Back on September 30th I had to go up to north Florida for some park business, but I always enjoy a road trip. Florida still has some really great places to visit, or even enjoy driving by. I love driving the back roads of Florida.
Before Ocala, I took CR 484 to Dunnellon. Once in Dunnellon, I went northwest to Chiefland. While in Dunnellon, I passed by the Two Rivers Inn. It has some rental cottages behind a fiberglass statue of the Blues Brothers. I don't know why they were there, but it makes the road trip enjoyable.
I passed Chiefland and first went to Fanning Springs. Here are the springs. They have always been a favorite swimming hole of mine, especially to refresh myself when coming back from Tallahassee.
Next, on to Manatee Springs. It was Tuesday, and although it is a busy park in the summer, the park was almost deserted that day. I love good interpretive signs. This was a sign telling how people have been here for thousands of years. I love the modern family having a picnic, and their reflection of an aboriginal family who is also feasting.
This was the only manatee I saw while at Manatee Springs. They do come in when the water gets cooler in the winter. The spring waters are a constant temperature all year long, which help them shelter from cooler waters.
Here is the spring head. William Bartram visited here in the 1770s and wrote about Seminole Indians butchering manatees for food. From what I heard, Manatee does not taste very good.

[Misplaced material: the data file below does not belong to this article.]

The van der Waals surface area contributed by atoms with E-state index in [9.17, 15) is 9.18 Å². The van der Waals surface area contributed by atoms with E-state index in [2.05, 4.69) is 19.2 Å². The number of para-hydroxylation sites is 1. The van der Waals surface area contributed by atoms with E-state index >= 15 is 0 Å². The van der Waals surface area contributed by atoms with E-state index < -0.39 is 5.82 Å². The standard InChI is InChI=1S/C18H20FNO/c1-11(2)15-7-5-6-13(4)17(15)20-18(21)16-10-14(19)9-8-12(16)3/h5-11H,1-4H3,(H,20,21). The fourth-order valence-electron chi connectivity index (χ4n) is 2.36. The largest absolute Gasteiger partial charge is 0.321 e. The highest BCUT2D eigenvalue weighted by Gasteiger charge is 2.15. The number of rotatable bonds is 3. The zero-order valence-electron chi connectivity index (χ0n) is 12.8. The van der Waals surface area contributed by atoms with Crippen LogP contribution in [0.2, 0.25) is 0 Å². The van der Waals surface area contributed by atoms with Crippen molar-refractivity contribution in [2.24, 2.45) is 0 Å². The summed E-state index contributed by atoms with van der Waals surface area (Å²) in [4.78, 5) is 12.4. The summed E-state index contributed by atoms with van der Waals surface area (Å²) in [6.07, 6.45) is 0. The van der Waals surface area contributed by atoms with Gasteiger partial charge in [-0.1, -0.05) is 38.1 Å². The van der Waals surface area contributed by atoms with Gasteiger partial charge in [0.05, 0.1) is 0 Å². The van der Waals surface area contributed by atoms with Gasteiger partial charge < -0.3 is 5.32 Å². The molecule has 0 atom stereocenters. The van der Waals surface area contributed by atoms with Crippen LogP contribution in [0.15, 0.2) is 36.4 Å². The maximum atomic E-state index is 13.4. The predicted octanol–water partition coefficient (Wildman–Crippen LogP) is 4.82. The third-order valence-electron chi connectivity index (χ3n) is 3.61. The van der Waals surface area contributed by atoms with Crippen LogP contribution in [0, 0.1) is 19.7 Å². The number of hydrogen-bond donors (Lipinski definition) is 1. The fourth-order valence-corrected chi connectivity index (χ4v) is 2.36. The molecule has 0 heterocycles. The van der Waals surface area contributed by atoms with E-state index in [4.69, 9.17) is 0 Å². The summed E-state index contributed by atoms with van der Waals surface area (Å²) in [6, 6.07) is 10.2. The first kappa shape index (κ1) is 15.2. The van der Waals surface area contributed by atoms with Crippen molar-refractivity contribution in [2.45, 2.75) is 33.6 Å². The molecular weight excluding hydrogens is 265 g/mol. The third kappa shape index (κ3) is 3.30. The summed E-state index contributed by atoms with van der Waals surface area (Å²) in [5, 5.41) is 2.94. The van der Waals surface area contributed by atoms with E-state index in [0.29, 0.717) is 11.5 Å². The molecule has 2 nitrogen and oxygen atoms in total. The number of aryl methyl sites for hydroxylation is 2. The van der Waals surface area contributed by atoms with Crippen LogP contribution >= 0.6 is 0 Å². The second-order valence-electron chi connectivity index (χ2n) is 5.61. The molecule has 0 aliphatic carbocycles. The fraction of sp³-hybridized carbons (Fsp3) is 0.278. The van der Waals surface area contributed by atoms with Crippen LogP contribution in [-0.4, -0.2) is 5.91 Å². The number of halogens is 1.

Now off to the boardwalk that follows the spring run about 300 yards until it empties into the Suwannee River.
Here is one of the first interpretive signs along the boardwalk. It is warning about a disease called Squirreliosis. The disease is caused by people who have a compulsion to feed wildlife. If you look at the sign, you can see someone who is a known carrier of the squirreliosis disease who has been known to feed squirrels.
Here is the spring run.
And here is the boardwalk that goes by some old sweetgum, bay, hickory, and cypress trees that dominate Florida swamps.
And the boardwalk ends at a dock along the Suwannee, where you can get a view of this magnificent river.
There are many vultures who roost here; nature's perfect garbage men. This sign tells about them, and even has authentic vulture poop in front of it!
Going back down highway 98 near Otter Creek, I stopped at this wayside park of a logging train engine. This is the same type of engine that you will find in the Collier County Museum, known as the Duce, that helped log out they cypress from Fakahatchee Strand.